Marketing in China: Understanding the Vitality of Ecommerce - eMarketer

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Marketing in China: Understanding the Vitality of Ecommerce

September 30, 2015


Jane Lin-Baden
CEO
Isobar China Group

Digital is now the most important channel in China, the world’s biggest ecommerce market, and Jane Lin-Baden, CEO of digital marketing agency Isobar China Group, is one of the industry’s leading experts. Lin-Baden, who has an MBA from Wharton Business School and an M.A. in History of Contemporary Art from University of London, founded an internet technology agency in China in 2000 and is one of Ad Age’s 2015 Women to Watch China honorees. She spoke to eMarketer’s Lisa Barron about how ecommerce drives digital in China.

eMarketer: How important is digital marketing in China today?

Jane Lin-Baden: It’s not just important, it’s essential. It’s no longer just a communications channel, it’s a crucial business pillar. Many people outside of China don’t realize how mature the digital environment is in China and how complicated it is. Chinese consumers are highly adapted to digital and also very well adapted to ecommerce.

The internet penetration rate is very high in China, and mobile penetration is even higher than desktop. Now 80% of internet mobile users use mobile for ecommerce. Consumers are very familiar with the digital environment in China, particularly in tier 2, 3 and 4 cities, where many products may not be available through traditional channels. I would say that ecommerce is really the force behind the digital marketing environment in China.

eMarketer: Why is ecommerce developing so quickly in China?

Lin-Baden: We need to look at the fundamental economy here because China is the country that is going to see the largest urban immigration in the next five years. It is going to increase its urbanization rate from 50% to 70% in the next five years. Many people misunderstand this undercurrent.

“[E]commerce is really the force behind the digital marketing environment in China.”

It’s not about the marketing trend, it’s about urbanization. When a government has a policy of moving a country towards high urbanization, that means they are moving people and they have urbanized second- and third-tier cities, so the expectations for consumption after five years are totally different from this year. Consumers are eager to explore more products and get the products faster. They are eager to gain knowledge because they have the need. They are eager to upgrade themselves.

This underlying trend is the reason why China moves so fast and why ecommerce has become such a big topic and why ecommerce is a fundamental pillar for a digital agency. When urbanization is going on, consumers have no choice because the retail physical space is limited.

It’s very expensive for a retailer to go into so many different tiered cities because of regional policies and the real estate markets and so on, so a retailer has to introduce their brand through ecommerce. And consumers are trained to know and get everything from ecommerce—literally everything.

eMarketer: How do you help your clients design their businesses based on these digital marketing and ecommerce trends?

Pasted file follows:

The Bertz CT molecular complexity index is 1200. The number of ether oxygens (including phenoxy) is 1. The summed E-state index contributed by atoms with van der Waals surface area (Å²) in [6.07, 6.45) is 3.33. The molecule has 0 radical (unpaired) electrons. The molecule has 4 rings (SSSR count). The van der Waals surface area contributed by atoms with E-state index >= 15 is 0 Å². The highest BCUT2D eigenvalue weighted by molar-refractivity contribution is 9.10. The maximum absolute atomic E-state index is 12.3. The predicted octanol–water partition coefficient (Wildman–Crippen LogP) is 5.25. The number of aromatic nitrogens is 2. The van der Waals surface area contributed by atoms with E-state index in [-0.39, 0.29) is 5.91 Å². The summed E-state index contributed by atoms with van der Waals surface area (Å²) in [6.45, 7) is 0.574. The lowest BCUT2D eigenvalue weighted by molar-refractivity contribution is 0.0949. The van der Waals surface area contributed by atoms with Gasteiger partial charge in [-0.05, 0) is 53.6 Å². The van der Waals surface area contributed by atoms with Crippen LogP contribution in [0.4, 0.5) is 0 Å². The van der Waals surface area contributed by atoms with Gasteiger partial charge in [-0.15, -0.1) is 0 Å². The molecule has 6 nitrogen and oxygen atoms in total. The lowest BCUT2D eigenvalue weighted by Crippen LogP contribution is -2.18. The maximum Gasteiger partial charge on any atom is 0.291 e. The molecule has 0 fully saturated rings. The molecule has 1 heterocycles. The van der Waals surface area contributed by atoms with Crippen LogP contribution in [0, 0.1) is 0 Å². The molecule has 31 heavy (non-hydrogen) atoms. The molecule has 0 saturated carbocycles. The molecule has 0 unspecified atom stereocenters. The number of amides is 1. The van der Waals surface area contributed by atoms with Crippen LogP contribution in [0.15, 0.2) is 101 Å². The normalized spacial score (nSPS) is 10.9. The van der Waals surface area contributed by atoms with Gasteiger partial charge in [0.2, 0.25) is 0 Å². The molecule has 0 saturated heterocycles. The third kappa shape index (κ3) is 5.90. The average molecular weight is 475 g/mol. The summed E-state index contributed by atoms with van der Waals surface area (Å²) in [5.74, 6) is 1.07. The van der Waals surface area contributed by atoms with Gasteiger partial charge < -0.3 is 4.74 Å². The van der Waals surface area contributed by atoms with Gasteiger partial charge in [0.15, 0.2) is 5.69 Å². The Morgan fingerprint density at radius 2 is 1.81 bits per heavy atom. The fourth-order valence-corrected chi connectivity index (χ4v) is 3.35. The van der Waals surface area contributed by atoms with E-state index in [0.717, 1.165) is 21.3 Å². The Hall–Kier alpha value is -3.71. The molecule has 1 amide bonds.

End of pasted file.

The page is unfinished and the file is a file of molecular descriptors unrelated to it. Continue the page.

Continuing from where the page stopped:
Lin-Baden: At Isobar we call it brand commerce. We ask our clients if they are looking at the brand or at commerce, because many of them are separating the two. Many brands still put ecommerce and mobile commerce under the sales department rather than integrating them with the marketing department, which is fundamentally not correct because if we treat commerce only as a sales channel we miss a great opportunity.

If commerce is not integrated with marketing, marketing people won’t be able to track what exactly they are doing with digital that leads to commerce. So the No. 1 thing we always discuss with clients is top-down commerce: Do they have a larger strategy to integrate both brand and commerce?

“It’s very expensive for a retailer to go into so many different tiered cities because of regional policies and the real estate markets and so on, so a retailer has to introduce their brand through ecommerce.”

The next question we ask them is what exactly is the commerce strategy? Do they use commerce only as the distributor, like a big structured store, or do they use it as a brand engagement experience with clients? These two are fundamentally different.

If you want to use commerce as a customer experience and a gateway, you need to have an omnicommerce strategy. Look at how you are going to engage with the customer, so no matter where this person goes they have a consistent experience through all the different commerce channels.

eMarketer: How important has WeChat become to this social commerce strategy?

Lin-Baden: WeChat has become a mobile commerce portal for many brands to extend their sales. I remember when WeChat came out on the market and I said at the time that WeChat is not a messenger. WeChat is an OS—an operating system.

The proposition behind WeChat is that it has always been a platform; it is not just a messenger. It is not just for one-to-one communication. It connects to a shop, it connects to third-party applications, it connects to the experience. WeChat has positioned itself very differently from WhatsApp or Facebook Messenger. It has positioned itself from day one as a mobile desktop platform for everyone. Almost everyone in China who has a smartphone has WeChat. It’s a gateway, so that’s why it’s become a phenomenon.

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